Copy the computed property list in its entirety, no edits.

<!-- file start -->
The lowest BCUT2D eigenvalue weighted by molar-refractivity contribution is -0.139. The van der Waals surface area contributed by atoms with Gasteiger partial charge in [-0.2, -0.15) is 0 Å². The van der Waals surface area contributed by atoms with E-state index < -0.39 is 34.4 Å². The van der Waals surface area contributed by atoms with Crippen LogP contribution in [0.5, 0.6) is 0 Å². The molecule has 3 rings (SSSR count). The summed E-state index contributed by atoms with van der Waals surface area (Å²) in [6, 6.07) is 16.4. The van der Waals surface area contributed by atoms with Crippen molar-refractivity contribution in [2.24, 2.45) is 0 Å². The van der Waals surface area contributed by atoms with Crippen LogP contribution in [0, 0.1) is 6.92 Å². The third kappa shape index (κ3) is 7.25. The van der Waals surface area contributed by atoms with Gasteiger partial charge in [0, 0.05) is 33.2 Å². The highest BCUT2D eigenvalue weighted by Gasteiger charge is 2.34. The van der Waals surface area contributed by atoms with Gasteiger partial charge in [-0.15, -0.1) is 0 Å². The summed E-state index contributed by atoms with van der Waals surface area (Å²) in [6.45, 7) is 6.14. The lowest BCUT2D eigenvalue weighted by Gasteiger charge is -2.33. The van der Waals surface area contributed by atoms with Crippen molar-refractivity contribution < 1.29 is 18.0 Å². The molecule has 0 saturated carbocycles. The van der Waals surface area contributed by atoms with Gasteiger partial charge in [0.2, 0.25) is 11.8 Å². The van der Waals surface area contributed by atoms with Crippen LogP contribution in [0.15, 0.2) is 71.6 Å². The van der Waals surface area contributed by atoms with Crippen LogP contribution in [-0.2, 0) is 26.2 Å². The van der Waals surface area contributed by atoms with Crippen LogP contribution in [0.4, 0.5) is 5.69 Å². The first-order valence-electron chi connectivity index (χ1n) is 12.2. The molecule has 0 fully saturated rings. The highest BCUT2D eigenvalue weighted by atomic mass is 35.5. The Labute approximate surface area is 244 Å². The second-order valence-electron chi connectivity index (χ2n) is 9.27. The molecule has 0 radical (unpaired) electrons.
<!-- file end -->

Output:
The lowest BCUT2D eigenvalue weighted by molar-refractivity contribution is -0.139. The van der Waals surface area contributed by atoms with Gasteiger partial charge in [-0.2, -0.15) is 0 Å². The van der Waals surface area contributed by atoms with E-state index < -0.39 is 34.4 Å². The van der Waals surface area contributed by atoms with Crippen LogP contribution in [0.5, 0.6) is 0 Å². The molecule has 3 rings (SSSR count). The summed E-state index contributed by atoms with van der Waals surface area (Å²) in [6, 6.07) is 16.4. The van der Waals surface area contributed by atoms with Crippen molar-refractivity contribution in [2.24, 2.45) is 0 Å². The van der Waals surface area contributed by atoms with Crippen LogP contribution in [0, 0.1) is 6.92 Å². The third kappa shape index (κ3) is 7.25. The van der Waals surface area contributed by atoms with Gasteiger partial charge in [0, 0.05) is 33.2 Å². The highest BCUT2D eigenvalue weighted by Gasteiger charge is 2.34. The van der Waals surface area contributed by atoms with Gasteiger partial charge in [-0.15, -0.1) is 0 Å². The summed E-state index contributed by atoms with van der Waals surface area (Å²) in [6.45, 7) is 6.14. The lowest BCUT2D eigenvalue weighted by Gasteiger charge is -2.33. The van der Waals surface area contributed by atoms with Crippen molar-refractivity contribution < 1.29 is 18.0 Å². The molecule has 0 saturated carbocycles. The van der Waals surface area contributed by atoms with Gasteiger partial charge in [0.2, 0.25) is 11.8 Å². The van der Waals surface area contributed by atoms with Crippen LogP contribution in [0.15, 0.2) is 71.6 Å². The van der Waals surface area contributed by atoms with Crippen LogP contribution in [-0.2, 0) is 26.2 Å². The van der Waals surface area contributed by atoms with Crippen LogP contribution in [0.4, 0.5) is 5.69 Å². The first-order valence-electron chi connectivity index (χ1n) is 12.2. The molecule has 0 fully saturated rings. The highest BCUT2D eigenvalue weighted by atomic mass is 35.5. The Labute approximate surface area is 244 Å². The second-order valence-electron chi connectivity index (χ2n) is 9.27. The molecule has 0 radical (unpaired) electrons.